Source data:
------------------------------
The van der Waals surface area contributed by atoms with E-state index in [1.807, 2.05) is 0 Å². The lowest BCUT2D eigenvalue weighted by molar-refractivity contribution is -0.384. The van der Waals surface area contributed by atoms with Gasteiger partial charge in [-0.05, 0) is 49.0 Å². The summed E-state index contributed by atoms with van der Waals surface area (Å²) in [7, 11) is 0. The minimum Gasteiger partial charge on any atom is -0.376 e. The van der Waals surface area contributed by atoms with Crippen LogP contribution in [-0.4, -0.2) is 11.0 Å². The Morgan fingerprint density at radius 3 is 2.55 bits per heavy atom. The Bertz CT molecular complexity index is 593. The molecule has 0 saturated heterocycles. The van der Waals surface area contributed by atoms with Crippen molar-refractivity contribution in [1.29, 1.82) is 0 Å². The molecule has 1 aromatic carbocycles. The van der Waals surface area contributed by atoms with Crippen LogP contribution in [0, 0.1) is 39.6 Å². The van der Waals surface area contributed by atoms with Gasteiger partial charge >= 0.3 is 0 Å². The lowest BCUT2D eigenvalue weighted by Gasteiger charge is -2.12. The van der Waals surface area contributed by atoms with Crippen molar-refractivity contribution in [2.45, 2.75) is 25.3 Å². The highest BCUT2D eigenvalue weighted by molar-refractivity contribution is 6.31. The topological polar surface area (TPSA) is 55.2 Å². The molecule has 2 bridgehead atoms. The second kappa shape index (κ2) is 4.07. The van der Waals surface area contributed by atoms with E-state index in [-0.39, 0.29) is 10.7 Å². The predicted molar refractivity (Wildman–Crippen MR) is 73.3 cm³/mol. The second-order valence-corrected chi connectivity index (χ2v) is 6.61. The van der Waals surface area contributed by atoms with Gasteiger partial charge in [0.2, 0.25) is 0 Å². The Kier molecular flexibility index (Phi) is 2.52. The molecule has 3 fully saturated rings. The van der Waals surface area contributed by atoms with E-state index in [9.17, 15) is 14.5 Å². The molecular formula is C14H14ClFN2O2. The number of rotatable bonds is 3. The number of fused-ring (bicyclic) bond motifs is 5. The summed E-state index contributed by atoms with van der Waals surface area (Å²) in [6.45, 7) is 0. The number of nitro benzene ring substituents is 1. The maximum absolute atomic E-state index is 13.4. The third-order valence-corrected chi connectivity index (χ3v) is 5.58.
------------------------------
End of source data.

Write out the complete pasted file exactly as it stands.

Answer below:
The van der Waals surface area contributed by atoms with E-state index in [1.807, 2.05) is 0 Å². The lowest BCUT2D eigenvalue weighted by molar-refractivity contribution is -0.384. The van der Waals surface area contributed by atoms with Gasteiger partial charge in [-0.05, 0) is 49.0 Å². The summed E-state index contributed by atoms with van der Waals surface area (Å²) in [7, 11) is 0. The minimum Gasteiger partial charge on any atom is -0.376 e. The van der Waals surface area contributed by atoms with Crippen LogP contribution in [-0.4, -0.2) is 11.0 Å². The Morgan fingerprint density at radius 3 is 2.55 bits per heavy atom. The Bertz CT molecular complexity index is 593. The molecule has 0 saturated heterocycles. The van der Waals surface area contributed by atoms with Crippen molar-refractivity contribution in [1.29, 1.82) is 0 Å². The molecule has 1 aromatic carbocycles. The van der Waals surface area contributed by atoms with Crippen LogP contribution in [0, 0.1) is 39.6 Å². The van der Waals surface area contributed by atoms with Gasteiger partial charge >= 0.3 is 0 Å². The lowest BCUT2D eigenvalue weighted by Gasteiger charge is -2.12. The van der Waals surface area contributed by atoms with Crippen molar-refractivity contribution in [2.45, 2.75) is 25.3 Å². The highest BCUT2D eigenvalue weighted by molar-refractivity contribution is 6.31. The topological polar surface area (TPSA) is 55.2 Å². The molecule has 2 bridgehead atoms. The second kappa shape index (κ2) is 4.07. The van der Waals surface area contributed by atoms with E-state index in [-0.39, 0.29) is 10.7 Å². The predicted molar refractivity (Wildman–Crippen MR) is 73.3 cm³/mol. The second-order valence-corrected chi connectivity index (χ2v) is 6.61. The van der Waals surface area contributed by atoms with Gasteiger partial charge in [0.2, 0.25) is 0 Å². The Kier molecular flexibility index (Phi) is 2.52. The molecule has 3 fully saturated rings. The van der Waals surface area contributed by atoms with E-state index in [9.17, 15) is 14.5 Å². The molecular formula is C14H14ClFN2O2. The number of rotatable bonds is 3. The number of fused-ring (bicyclic) bond motifs is 5. The summed E-state index contributed by atoms with van der Waals surface area (Å²) in [6.45, 7) is 0. The number of nitro benzene ring substituents is 1. The maximum absolute atomic E-state index is 13.4. The third-order valence-corrected chi connectivity index (χ3v) is 5.58.